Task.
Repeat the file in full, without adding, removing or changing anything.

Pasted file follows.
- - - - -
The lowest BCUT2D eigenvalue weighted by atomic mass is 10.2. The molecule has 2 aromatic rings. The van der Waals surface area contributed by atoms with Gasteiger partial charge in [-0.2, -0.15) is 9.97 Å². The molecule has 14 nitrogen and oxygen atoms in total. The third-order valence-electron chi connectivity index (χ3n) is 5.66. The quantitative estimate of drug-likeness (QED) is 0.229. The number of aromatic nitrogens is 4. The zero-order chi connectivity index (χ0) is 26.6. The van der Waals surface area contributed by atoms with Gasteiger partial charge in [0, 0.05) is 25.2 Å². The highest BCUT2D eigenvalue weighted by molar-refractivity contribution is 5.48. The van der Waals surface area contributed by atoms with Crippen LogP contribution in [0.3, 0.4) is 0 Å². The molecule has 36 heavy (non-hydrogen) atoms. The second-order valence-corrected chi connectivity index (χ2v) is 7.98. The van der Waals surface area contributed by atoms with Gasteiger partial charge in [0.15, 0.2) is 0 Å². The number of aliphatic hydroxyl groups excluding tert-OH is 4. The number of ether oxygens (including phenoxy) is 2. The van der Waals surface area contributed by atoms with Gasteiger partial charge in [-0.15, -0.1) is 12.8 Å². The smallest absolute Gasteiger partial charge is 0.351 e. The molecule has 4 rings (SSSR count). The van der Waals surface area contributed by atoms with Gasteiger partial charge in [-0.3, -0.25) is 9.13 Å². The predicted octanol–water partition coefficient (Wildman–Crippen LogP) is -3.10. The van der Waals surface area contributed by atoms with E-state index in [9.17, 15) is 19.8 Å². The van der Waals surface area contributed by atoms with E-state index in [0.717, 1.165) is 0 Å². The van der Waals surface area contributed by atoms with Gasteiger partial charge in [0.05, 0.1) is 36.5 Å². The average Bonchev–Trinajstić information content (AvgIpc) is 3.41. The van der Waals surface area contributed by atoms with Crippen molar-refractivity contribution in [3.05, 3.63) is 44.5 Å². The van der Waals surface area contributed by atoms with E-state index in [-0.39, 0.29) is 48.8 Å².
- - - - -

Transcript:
The lowest BCUT2D eigenvalue weighted by atomic mass is 10.2. The molecule has 2 aromatic rings. The van der Waals surface area contributed by atoms with Gasteiger partial charge in [-0.2, -0.15) is 9.97 Å². The molecule has 14 nitrogen and oxygen atoms in total. The third-order valence-electron chi connectivity index (χ3n) is 5.66. The quantitative estimate of drug-likeness (QED) is 0.229. The number of aromatic nitrogens is 4. The zero-order chi connectivity index (χ0) is 26.6. The van der Waals surface area contributed by atoms with Gasteiger partial charge in [0, 0.05) is 25.2 Å². The highest BCUT2D eigenvalue weighted by molar-refractivity contribution is 5.48. The van der Waals surface area contributed by atoms with Crippen LogP contribution in [0.3, 0.4) is 0 Å². The molecule has 36 heavy (non-hydrogen) atoms. The second-order valence-corrected chi connectivity index (χ2v) is 7.98. The van der Waals surface area contributed by atoms with Gasteiger partial charge in [0.15, 0.2) is 0 Å². The number of aliphatic hydroxyl groups excluding tert-OH is 4. The number of ether oxygens (including phenoxy) is 2. The van der Waals surface area contributed by atoms with Gasteiger partial charge in [-0.15, -0.1) is 12.8 Å². The smallest absolute Gasteiger partial charge is 0.351 e. The molecule has 4 rings (SSSR count). The van der Waals surface area contributed by atoms with Gasteiger partial charge in [-0.3, -0.25) is 9.13 Å². The predicted octanol–water partition coefficient (Wildman–Crippen LogP) is -3.10. The van der Waals surface area contributed by atoms with E-state index in [9.17, 15) is 19.8 Å². The van der Waals surface area contributed by atoms with E-state index in [0.717, 1.165) is 0 Å². The van der Waals surface area contributed by atoms with Gasteiger partial charge in [0.05, 0.1) is 36.5 Å². The average Bonchev–Trinajstić information content (AvgIpc) is 3.41. The van der Waals surface area contributed by atoms with Crippen molar-refractivity contribution in [3.05, 3.63) is 44.5 Å². The van der Waals surface area contributed by atoms with E-state index in [-0.39, 0.29) is 48.8 Å².